GitHub Events Are Booming! Are Bots the Reason?
This article dives deeply into GitHub event trending, why GitHub events are surging, and whether GitHub's architecture can handle the increasing load.
Join the DZone community and get the full member experience.Join For Free
The OSS Insight website displays the data changes of GitHub events in real time. GitHub events are activities triggered by user actions on GitHub, for example, commenting and forking a repository. In nearly seven weeks, GitHub events increased by about 150 million, from 4.7 billion to 4.85 billion. GitHub's events are booming!
This post dives deeply into GitHub event trending, why GitHub events are surging, and whether GitHub's architecture can handle the increasing load.
Historical Data Analysis
The OSS Insight database includes all the GitHub events since 2011. When we plot the number of events by year, we can see that since 2018, they have been increasing rapidly.
GitHub event trending
The figure below shows how long it takes to grow each billion events in GitHub.
The time to reach a billion GitHub events
It's taking less and less for GitHub to generate 1 billion events. It took more than 6 years for the first billion events and only 13 months for the last billion!
The Secret Behind the Exponential Growth of GitHub Events
GitHub Actions was released in October 2018. Since August 2019, it has supported continuous integration and continuous delivery (CI/CD), and it has been free for open-source projects. Therefore, projects hosted on GitHub can automate their own development workflows, and a large number of automation-related bot applications have appeared on GitHub Marketplace. Could GitHub events' data growth be related to these?
To find the answer, we divided the events into data from humans and data from bots and plotted them with the following histogram. The blue columns represent the human data, and the yellow columns represent the bot data.
Bot events vs. human events
As you can see, the proportion of GitHub bot events has increased each year. In 2015, they were only 1.23% of all events. In early July of this year, they reached 13.2%. To show the data changes of bot events more clearly, we made the following line chart.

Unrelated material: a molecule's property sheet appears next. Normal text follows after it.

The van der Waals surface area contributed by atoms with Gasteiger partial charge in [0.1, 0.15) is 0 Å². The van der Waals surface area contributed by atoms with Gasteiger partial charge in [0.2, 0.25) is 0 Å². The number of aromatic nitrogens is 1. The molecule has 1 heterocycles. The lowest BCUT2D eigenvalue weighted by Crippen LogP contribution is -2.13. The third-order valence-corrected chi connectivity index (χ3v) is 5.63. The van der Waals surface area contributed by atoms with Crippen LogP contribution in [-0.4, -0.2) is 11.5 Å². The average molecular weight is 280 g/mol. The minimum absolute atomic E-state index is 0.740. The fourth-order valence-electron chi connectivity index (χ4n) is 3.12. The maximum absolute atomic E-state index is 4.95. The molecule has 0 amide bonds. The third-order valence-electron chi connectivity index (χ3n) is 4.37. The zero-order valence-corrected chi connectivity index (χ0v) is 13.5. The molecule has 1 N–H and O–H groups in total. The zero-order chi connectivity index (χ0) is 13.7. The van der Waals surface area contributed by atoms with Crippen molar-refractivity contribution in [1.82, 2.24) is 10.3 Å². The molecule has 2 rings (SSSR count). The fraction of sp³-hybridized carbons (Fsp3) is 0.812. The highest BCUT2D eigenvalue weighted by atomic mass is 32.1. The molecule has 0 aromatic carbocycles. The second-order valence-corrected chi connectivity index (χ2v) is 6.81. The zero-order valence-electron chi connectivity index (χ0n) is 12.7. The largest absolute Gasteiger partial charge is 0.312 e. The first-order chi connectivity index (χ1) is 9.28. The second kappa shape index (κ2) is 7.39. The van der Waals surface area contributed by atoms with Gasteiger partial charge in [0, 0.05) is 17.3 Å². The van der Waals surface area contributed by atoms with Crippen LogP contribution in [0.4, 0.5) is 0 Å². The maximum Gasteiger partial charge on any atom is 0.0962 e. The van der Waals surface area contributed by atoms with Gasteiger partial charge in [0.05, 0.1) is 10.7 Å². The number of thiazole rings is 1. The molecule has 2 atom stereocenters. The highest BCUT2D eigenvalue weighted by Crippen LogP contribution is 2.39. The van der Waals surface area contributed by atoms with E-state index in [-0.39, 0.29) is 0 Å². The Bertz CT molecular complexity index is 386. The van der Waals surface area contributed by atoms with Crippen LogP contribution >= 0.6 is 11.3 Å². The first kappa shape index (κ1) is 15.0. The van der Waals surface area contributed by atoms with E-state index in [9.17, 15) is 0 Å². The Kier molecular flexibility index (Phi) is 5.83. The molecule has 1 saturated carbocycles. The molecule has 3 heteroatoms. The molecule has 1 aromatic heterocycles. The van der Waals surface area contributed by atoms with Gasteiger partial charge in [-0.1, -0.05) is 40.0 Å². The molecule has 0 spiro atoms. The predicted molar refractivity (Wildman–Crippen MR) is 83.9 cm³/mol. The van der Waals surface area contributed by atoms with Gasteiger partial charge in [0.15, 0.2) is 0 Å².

Bot event trending
This figure shows that since 2019, bot events have been grown faster than before. As Mini256, a TiDB community contributor, said in Love, Code, and Robot — Explore robots in the world of code:
For now, rough statistics find that there are more than 95,620 bots on GitHub. The number doesn't seem like so much, but wait...
These 95 thousand bot accounts generated 603 million events. These events account for 12.82% of all public events on GitHub, and these GitHub robots have served over 18 million open source repositories.
Bots are playing an increasingly important role on GitHub. Many projects are handing over automated work to bots. We expect that GitHub events will grow faster in the future.
When Will GitHub Reach 10 Billion Events?
How many GitHub events will there be by the end of 2022? We fit predictions to GitHub historical data.
Human event fit (left) vs. bot event fit (right)
It's estimated that by the end of 2022, GitHub events will reach 5.36 billion.
GitHub event prediction
According to this prediction, GitHub events will exceed 10 billion in February 2025.
GitHub events will exceed 10 billion in 2025
Can MySQL Sharding Support Such a Huge Amount of Data?
GitHub uses MySQL as the main storage for all non-git warehouse data. The rapid growth of data volume poses a great challenge to GitHub's high availability. In March 2022, GitHub had 3 service disruptions, each lasting 2-5 hours. The official investigation report shows the MySQL database caused the outages. During peak load periods, the GitHub mysql1 database (the main database cluster in GitHub) load increased. Therefore, database access reached the maximum number of connections. This affected the performance of many GitHub services and features.
In fact, over the past few years GitHub has optimized its databases. For example, it added clusters to support platform growth and partitioned the main database. But these improvements did not fundamentally solve the problem. In the near future, GitHub events will exceed 5 billion, or even 10 billion. Can MySQL sharding support such a data surge?
Published at DZone with permission of Mia Zhou. See the original article here.
Opinions expressed by DZone contributors are their own.